The indications are that today, in Blair's Britain, the moral arguments the Quakers made to ban slavery would be ignored on the basis that they go against trade and reduce revenue to the exchequer. You need proof of that? Observe the promotion of gambling.
Ryan, Rome, Italy
How can this be true - we know that religion is the cause of all our ills.
Leo, West Mids
I have learned something new. I did not know of the Quakers work in setting slaves free. I, as a white man,married to a Jamaican, would have probably been hanged or stoned if we lived at that time, so I guess that many went to the Quakers for sancturary. I think they should, quietly, shout it from the roofs of Friends Meeting Houses and remind the world that "we are all equall in God's eyes".
Steve Gregory, Edmonton, London
How different a religious attitude to that of the Spanish who undertook to convert Indians in the Americas in exchange for hard labour that killed all of them in the West Indies
Chris Hoffmann, Metz France
Slavery had just as much of a negative impact on white people as on black people. There wasnt much differance between working class whites sent into the coal pits or cloth mills or the black slaves working on plantations. We should not have to pay reparations to the descendants of black slaves when our own people were treated just as badly by the state, afterall it was a minority of the rich 'elite' that kept slaves, not the majority of poor British and American citizens.
Carla Smith, Colchester
Judging by the comments in your hys columns recently many people are ignorant of the role christians have played in our long history, dismissing "religion" as irrelevant in modern society. How wrong can they be??? Our present day society would be barbaric if christians had not stood out against the inhuman treatment of people. The efforts of the quakers and others are to be applauded. Looking around now the main problems we face today are poverty and human depravity in terms of sexual deviation and immoral & sadistic behaviour and it is professing christians who are working tirelessly to bring appropriate help and support where it is needed both at home and abroad. It is all very well the government imposing its own moral code which is bereft of any substance. In the end it is professing christians - in the main - who will stand up to be counted when wrongs need to be put right.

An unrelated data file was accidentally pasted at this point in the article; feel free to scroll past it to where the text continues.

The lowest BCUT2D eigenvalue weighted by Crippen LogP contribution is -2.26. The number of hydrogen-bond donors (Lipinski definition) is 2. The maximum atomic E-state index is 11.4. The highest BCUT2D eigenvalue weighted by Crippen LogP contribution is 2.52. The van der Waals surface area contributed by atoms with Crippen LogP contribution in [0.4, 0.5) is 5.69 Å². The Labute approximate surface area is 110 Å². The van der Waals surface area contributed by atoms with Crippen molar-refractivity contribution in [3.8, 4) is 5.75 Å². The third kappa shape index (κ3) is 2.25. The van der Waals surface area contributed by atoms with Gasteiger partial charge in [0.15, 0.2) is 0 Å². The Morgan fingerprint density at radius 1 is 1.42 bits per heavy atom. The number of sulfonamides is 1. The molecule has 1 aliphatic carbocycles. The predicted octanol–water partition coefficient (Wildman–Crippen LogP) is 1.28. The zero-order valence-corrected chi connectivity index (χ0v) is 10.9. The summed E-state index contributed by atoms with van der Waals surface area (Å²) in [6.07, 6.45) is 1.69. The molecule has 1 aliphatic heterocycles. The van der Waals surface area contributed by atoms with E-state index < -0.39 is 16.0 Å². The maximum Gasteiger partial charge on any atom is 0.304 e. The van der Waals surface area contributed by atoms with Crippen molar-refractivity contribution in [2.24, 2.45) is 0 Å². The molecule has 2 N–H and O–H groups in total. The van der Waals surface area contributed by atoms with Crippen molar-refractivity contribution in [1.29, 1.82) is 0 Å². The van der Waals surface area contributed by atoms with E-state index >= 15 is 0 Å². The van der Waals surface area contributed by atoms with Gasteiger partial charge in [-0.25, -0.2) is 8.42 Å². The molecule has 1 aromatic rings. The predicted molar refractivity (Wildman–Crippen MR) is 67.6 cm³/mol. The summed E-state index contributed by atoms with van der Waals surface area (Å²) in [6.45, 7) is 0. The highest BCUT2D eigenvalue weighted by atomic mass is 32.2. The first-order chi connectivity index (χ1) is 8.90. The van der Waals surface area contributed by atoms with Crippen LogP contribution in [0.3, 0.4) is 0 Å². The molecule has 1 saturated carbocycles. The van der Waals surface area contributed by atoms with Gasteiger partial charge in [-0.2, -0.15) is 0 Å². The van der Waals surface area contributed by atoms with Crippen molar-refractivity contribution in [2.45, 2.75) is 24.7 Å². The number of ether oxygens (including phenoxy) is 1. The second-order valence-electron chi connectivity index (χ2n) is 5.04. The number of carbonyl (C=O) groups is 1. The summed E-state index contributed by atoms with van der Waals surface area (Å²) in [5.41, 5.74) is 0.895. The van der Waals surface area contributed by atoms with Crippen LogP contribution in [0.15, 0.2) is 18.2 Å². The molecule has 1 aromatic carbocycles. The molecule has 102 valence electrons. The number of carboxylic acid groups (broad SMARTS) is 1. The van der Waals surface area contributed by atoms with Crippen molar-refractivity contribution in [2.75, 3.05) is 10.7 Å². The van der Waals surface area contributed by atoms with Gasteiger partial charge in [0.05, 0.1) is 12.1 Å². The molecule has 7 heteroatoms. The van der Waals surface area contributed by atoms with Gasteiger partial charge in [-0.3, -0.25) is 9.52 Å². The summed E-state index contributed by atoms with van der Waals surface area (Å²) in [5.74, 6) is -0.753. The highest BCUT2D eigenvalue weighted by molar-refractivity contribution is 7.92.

Anyone who was involved with campaigning against slavery deserves a sainthood. The abuse they received from the slave owners, traders and transporters was horrendous. The fact that they did not shy away from this abuse and continued to fight deserves all the praise we can offer. I feel that the full story of slavery and the actions and people who brought about it's abolition should be told and taught so that we never forget the lessons of our history.
This is a very ethnocentric view of abolition. Many black people, mostly enslaved, strove for their freedom. Organised protests and disobedience sometimes paid for with their lives. The article is definitely not "in full possession of the facts" when it states that they had the "soul", the "brains" and possibly the "most significant" role in abolition. There have always been well-meaning people in this country and with ingeneous ways of spreading the word, but there is a reason they are unsung. They didn't want to claim the credit, quite possibly. And all Britons are inextricably linked to the perpetration of slavery through having reaped the ill-gotten gains of slavery to Britain which reached into almost every living room, bank balance and public building.
That ship's diagram still has the power to chill the blood - and its enduring impact speaks eloquently of the power of the media in bringing home to us the human cost of such atrocities.
Chandra, London, England
The bigotry that Quakers experienced reminds me of the position of Christians in Blair's Britain in 2007.
Did not realise the Quaker involvment was that infulential.
Mind you a lot of the other abolitonist are forgoten, such as (Althogh his actions are latter) Admiral Sir William Sidney Smith.
Rick , Sheffield